Self-assembly of nanoparticles (NPs) at liquid interfaces is considered the best bottom-up approach to fabricating multifunctional nanostructured materials with hierarchical ordering. A spontaneous arrangement of metal NPs into hexagonal, well-organized monolayer lattices is uncommon. It is only observed at curved liquid-liquid (Pickering emulsions) and air-liquid interfaces.
Volodymyr Sashuk and Marcin Fialkowski, Polish Academy of Sciences, Warsaw, and colleagues present a fully autonomous self-assembly of NPs into uniform, hexagonally packed monolayer (ML) at a planar liquid-liquid interface. This self-assembly takes place in a biphasic system consisting of an oleic dichloromethane and an aqueous phase.
Au NP’s with a mixed ligand shell, composed of ionic and hydrophobic ligands, migrate spontaneously from the bulk organic phase to form a close packed ML at the oil-water interface. The densely packed MLs were created as a result of a fine balance between the lateral repulsive electrostatic forces that prevent the NPs from aggregation and the attractive hydrophobic forces between the NPs and the oil-water interface. Further studies to gain a deeper insight into the mechanisms underlying this process are under way.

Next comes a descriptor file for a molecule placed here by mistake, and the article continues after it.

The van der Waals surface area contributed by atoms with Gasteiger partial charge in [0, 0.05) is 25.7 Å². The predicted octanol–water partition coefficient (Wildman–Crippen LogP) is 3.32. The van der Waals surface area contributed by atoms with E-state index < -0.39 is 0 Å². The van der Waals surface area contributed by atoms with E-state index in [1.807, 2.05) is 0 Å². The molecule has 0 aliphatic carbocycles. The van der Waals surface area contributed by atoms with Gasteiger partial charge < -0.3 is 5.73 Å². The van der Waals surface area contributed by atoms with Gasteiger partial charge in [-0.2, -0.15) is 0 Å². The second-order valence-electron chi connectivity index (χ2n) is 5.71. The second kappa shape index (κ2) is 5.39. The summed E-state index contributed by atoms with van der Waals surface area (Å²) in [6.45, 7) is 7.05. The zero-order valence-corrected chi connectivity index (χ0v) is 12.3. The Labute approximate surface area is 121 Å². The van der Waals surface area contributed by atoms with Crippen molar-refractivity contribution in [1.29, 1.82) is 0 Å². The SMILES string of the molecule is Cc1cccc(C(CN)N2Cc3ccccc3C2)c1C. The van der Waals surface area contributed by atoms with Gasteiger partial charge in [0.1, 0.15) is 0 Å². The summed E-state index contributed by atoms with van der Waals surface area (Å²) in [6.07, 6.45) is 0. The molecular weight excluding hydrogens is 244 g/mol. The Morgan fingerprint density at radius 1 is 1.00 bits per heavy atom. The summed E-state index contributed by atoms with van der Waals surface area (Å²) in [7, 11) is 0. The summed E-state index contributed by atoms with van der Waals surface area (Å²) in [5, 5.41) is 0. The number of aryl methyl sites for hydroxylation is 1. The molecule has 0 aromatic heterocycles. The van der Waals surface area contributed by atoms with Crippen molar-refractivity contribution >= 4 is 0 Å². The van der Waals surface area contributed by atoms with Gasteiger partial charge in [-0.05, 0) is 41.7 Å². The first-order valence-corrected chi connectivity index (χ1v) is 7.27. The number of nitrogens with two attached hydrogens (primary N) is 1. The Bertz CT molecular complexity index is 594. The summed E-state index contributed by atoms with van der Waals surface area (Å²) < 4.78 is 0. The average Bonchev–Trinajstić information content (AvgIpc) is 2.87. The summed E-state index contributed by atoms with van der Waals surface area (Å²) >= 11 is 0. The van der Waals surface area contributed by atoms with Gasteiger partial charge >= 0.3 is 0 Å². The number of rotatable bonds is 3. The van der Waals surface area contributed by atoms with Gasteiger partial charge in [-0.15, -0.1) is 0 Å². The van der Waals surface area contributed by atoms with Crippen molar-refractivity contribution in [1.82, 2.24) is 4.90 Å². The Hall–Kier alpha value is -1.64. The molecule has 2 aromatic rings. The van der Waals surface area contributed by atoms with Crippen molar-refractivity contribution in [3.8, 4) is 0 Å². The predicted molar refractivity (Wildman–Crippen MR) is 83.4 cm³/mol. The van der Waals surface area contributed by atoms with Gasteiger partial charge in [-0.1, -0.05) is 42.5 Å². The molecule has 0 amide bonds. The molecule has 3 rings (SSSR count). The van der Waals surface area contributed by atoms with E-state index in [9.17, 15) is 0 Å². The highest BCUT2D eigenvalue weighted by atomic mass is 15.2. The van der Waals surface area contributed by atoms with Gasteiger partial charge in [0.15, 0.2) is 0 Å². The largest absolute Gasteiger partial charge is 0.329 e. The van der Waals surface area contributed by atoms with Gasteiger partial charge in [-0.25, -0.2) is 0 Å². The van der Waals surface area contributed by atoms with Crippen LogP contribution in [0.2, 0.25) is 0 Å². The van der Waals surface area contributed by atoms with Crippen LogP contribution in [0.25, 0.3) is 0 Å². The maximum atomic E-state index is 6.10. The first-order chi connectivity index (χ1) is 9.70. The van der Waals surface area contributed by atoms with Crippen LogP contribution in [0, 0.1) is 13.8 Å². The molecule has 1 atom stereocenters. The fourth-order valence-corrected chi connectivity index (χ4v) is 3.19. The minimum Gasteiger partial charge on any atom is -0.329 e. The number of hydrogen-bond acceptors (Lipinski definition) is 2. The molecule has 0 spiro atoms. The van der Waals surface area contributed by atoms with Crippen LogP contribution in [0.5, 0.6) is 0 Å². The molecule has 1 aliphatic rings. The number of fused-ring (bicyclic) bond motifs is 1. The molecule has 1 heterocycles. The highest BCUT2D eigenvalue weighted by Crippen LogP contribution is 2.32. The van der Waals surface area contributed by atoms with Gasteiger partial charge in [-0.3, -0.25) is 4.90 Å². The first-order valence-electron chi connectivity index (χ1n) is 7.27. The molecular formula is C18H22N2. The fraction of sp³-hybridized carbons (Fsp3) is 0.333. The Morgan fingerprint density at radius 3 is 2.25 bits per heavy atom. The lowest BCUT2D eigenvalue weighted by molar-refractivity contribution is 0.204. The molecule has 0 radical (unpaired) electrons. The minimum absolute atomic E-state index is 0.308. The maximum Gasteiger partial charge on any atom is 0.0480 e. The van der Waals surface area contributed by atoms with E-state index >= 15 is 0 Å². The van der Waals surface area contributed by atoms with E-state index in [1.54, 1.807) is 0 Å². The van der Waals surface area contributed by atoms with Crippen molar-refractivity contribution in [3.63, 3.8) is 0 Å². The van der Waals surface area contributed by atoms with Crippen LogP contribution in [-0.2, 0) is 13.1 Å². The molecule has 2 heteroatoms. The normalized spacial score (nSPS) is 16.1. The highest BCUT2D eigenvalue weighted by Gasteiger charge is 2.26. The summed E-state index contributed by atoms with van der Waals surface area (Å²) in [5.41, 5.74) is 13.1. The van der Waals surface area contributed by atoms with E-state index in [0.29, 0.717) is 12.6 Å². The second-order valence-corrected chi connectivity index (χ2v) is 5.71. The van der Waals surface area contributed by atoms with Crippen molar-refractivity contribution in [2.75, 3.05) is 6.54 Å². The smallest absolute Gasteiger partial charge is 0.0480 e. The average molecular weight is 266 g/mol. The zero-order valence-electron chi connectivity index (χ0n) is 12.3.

- Autonomous Self-Assembly of Ionic Nanoparticles into Hexagonally Close-Packed Lattices at a Planar Oil–Water Interface,
Volodymyr Sashuk, Robert Hołyst, Tomasz Wojciechowski, Ewa Górecka, Marcin Fiałkowski,
Chem. Eur. J. 2012.